With a bit of luck it will be home to some of these… a sketch for my next painting, a little osmia bee.

osmia sketch

Marc Carlton’s bee house instructions at

** Also see Gary´s post on his excellent insect and bee houses! here at Gary's Garden

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Tuesday 1 March 2011

February Fill Dyke

Over a week back home and there has been little sun. After 8 years living in sunnier climes I am not enjoying this dreary weather. My father (93) and I gaze out of the window at sodden sparrows and waterlogged blackbirds who sit hunched and immobilised as if pinned to the bare winter branches. We alternate optimistic and gloomy homilies ..

Rain before 7, fine before 11”. It always works” He says

Come 11 it is still raining

“From January up to May, The rain it raineth every day”

Oh God …..that’s depressing

“It’s brightening up! I can see the sun is coming through!”

No, not really. It’s just “grey” now as opposed to “profoundly grey” and the lounge light is reflected in the window because the sky is so dark outside.

“If February brings no rain, 'tis neither good for grass nor grain”

Hmm…making the best of a bad job. How very stoic.

“But its only to be expected at this time of year. You know, ‘February fill dyke!’ ”

Yes, indeed, in this county of dykes, ditches and drains I suppose it is only fitting that they are filled and ready for the growing season. Living abroad, I had missed the seasons and in the steamy suffocating heat of a Florida summer I had once pined for "drizzle". Short of other conversation Dad and I pondered the origin of “February Fill Dyke” and found this very wet picture by Benjamin Leader.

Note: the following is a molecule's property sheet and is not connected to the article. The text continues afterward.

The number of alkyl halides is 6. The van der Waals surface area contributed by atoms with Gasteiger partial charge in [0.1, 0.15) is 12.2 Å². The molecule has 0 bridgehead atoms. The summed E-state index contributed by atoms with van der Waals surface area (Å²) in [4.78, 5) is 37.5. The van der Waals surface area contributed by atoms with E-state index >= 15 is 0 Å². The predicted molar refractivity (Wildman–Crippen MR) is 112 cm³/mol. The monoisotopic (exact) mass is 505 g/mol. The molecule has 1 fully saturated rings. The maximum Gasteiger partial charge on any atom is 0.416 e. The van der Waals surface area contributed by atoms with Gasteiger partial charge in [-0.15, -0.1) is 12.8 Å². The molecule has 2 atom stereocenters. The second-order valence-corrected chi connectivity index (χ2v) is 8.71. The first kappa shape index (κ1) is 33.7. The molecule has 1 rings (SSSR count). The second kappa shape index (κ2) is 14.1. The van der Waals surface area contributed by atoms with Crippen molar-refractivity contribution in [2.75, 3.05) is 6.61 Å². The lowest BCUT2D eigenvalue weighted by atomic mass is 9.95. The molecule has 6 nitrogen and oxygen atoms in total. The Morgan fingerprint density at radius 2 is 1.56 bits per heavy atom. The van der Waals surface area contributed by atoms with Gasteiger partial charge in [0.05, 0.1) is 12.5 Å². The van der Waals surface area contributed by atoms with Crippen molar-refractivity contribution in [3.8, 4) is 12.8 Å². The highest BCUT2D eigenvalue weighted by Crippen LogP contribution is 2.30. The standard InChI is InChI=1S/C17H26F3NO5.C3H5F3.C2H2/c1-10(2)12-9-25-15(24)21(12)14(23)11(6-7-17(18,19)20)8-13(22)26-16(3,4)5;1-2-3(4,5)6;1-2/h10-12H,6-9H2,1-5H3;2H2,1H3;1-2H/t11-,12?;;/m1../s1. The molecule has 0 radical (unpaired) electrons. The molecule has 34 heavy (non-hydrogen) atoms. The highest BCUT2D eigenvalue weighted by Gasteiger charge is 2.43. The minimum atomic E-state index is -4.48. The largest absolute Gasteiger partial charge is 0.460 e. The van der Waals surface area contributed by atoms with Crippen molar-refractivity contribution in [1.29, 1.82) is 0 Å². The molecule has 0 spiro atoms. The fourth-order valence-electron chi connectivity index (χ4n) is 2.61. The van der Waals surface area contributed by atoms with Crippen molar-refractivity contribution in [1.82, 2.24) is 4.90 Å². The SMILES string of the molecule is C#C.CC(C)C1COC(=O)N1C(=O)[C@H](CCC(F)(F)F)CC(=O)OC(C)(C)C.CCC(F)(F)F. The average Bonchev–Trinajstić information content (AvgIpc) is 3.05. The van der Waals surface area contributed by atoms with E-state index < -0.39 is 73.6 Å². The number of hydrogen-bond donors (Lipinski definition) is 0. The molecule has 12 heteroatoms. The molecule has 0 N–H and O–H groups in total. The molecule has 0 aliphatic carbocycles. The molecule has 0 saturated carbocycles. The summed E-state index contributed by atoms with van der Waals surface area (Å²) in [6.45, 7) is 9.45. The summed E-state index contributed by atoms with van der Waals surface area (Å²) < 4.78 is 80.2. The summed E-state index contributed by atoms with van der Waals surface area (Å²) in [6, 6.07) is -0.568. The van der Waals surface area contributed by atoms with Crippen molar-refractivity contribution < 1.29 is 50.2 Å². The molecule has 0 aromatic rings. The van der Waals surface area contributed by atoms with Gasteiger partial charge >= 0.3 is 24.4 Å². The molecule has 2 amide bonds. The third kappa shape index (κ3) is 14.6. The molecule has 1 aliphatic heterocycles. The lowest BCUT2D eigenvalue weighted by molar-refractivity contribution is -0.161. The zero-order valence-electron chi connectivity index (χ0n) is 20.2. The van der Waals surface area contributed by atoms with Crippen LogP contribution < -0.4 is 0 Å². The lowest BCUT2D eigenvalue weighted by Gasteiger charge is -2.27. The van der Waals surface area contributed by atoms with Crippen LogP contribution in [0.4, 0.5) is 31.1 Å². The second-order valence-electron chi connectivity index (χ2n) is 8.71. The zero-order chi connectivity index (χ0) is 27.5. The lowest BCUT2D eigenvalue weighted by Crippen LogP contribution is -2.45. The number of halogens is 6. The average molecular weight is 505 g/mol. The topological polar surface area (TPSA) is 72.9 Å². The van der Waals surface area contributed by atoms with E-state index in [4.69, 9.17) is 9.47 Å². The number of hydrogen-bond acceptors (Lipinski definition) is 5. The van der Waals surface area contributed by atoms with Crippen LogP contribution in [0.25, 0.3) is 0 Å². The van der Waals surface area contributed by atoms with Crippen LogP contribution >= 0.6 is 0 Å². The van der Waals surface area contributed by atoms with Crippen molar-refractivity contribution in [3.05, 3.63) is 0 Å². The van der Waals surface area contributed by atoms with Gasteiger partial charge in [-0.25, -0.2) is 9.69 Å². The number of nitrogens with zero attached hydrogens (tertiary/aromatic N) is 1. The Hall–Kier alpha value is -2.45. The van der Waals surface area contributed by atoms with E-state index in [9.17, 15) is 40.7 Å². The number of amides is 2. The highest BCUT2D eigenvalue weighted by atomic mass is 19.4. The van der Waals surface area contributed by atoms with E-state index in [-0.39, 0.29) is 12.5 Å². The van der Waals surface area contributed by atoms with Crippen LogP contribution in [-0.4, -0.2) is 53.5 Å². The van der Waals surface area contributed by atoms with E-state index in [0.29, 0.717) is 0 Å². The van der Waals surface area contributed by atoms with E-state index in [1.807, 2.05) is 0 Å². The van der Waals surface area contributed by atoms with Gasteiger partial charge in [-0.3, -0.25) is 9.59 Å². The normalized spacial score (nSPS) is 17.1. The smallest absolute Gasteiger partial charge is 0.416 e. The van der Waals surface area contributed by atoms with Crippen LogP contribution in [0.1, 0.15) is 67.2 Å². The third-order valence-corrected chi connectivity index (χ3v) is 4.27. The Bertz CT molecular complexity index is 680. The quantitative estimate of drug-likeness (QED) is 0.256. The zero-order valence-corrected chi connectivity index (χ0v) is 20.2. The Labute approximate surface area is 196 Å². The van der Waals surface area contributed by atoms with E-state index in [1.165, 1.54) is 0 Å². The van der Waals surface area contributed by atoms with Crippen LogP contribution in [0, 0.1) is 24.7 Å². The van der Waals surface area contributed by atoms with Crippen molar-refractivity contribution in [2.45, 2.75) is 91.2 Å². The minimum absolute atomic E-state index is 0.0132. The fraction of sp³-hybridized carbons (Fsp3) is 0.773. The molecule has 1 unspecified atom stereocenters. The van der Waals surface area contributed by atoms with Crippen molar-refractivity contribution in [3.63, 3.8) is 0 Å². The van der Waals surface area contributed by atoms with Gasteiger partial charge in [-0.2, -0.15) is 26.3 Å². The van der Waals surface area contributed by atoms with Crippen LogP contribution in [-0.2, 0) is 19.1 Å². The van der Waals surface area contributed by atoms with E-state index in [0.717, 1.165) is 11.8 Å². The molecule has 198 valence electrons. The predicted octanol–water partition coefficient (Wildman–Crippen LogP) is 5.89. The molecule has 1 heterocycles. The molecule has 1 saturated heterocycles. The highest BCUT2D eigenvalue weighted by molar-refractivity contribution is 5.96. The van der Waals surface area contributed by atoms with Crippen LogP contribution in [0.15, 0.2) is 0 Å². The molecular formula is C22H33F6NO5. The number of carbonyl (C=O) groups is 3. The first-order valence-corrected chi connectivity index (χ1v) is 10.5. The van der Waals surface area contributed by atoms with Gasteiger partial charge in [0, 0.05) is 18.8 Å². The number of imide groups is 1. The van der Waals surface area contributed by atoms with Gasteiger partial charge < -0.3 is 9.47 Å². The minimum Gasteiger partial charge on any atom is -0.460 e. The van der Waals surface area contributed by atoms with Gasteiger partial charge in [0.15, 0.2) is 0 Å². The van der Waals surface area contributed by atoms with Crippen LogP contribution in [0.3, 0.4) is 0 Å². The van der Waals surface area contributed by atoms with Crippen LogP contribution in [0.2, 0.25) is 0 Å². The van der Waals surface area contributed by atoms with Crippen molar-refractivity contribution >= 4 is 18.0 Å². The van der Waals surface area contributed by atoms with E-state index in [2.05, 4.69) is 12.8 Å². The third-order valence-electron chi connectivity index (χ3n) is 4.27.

February Fill Dyke 1881
Benjamin Williams Leader 1831-1923

“A famous Victorian landscape, February Fill Dyke was greeted with lukewarm reviews when it was first exhibited at the Royal Academy in 1881. With later showings in Manchester for the Royal Jubilee Exhibition, it became very popular. The scene is actually a November evening after rain. The title is taken from an old country rhyme;

February fill the dyke, Be it black or be it white;

But if it be white, It's the better to like.”

…Manchester City Art Gallery

The saying, according to the Oxford English Dictionary has its origins in the 1600’s:

1557 T. Tusser Husbandry D1
Feuerell fill dyke, doth good with his snowe.
1670 J. Ray English Proverbs 40
February fill dike Be it black or be it white; But if it be white, It's the better to like.

Confined to the house I had been going through the few old bits and pieces I had stored here and found this little pen and ink illustration I made from eons ago. A water filled hoof print from a time when a pretty little grey mare and I used to brave any kind of weather. I can well remember squelching along the dyke tops and down the farm tracks in those bleak and icy February days. It seemed fitting.

February Fill dyke hoof print.

And as an odd little coincidence we happen to be in Manchester for two days. We went to the excellent City Art Gallery… and there, amongst other, dare I say rather dull, English landscapes was “February Fill Dyke”. The Gallery has some wonderful exhibitions particularly in the craft galleries, with some fabulous Grayson Perry work. It made me really want to get back to ceramics.. ah…so much to do and so little time. And now that March is here maybe more sun!